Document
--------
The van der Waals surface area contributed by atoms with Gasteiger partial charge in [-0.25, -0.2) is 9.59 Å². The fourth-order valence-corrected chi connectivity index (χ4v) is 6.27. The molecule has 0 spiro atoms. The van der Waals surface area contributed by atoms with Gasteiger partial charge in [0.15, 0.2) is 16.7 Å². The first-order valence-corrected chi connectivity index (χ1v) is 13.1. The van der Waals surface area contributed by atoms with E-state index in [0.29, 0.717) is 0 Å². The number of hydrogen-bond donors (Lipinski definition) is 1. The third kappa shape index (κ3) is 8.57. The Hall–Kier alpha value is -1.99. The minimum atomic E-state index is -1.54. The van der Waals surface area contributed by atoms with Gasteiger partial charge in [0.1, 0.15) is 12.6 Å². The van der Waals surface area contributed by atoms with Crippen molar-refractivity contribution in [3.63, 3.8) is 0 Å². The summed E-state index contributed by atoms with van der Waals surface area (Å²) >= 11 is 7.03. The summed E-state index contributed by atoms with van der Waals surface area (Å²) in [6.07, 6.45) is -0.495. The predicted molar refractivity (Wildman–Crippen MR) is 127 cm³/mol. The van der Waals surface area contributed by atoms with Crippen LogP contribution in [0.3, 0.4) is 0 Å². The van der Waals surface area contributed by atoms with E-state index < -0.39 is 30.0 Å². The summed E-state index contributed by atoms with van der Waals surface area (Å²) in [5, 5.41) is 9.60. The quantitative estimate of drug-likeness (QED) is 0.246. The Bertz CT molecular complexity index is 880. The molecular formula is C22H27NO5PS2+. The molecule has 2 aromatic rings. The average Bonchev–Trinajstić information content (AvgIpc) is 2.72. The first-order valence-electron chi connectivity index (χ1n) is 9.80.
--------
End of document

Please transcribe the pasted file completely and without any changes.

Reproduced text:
The van der Waals surface area contributed by atoms with Gasteiger partial charge in [-0.25, -0.2) is 9.59 Å². The fourth-order valence-corrected chi connectivity index (χ4v) is 6.27. The molecule has 0 spiro atoms. The van der Waals surface area contributed by atoms with Gasteiger partial charge in [0.15, 0.2) is 16.7 Å². The first-order valence-corrected chi connectivity index (χ1v) is 13.1. The van der Waals surface area contributed by atoms with E-state index in [0.29, 0.717) is 0 Å². The number of hydrogen-bond donors (Lipinski definition) is 1. The third kappa shape index (κ3) is 8.57. The Hall–Kier alpha value is -1.99. The minimum atomic E-state index is -1.54. The van der Waals surface area contributed by atoms with Gasteiger partial charge in [0.1, 0.15) is 12.6 Å². The van der Waals surface area contributed by atoms with Crippen molar-refractivity contribution in [3.63, 3.8) is 0 Å². The summed E-state index contributed by atoms with van der Waals surface area (Å²) >= 11 is 7.03. The summed E-state index contributed by atoms with van der Waals surface area (Å²) in [6.07, 6.45) is -0.495. The predicted molar refractivity (Wildman–Crippen MR) is 127 cm³/mol. The van der Waals surface area contributed by atoms with Crippen LogP contribution in [0.3, 0.4) is 0 Å². The van der Waals surface area contributed by atoms with E-state index < -0.39 is 30.0 Å². The summed E-state index contributed by atoms with van der Waals surface area (Å²) in [5, 5.41) is 9.60. The quantitative estimate of drug-likeness (QED) is 0.246. The Bertz CT molecular complexity index is 880. The molecular formula is C22H27NO5PS2+. The molecule has 2 aromatic rings. The average Bonchev–Trinajstić information content (AvgIpc) is 2.72. The first-order valence-electron chi connectivity index (χ1n) is 9.80.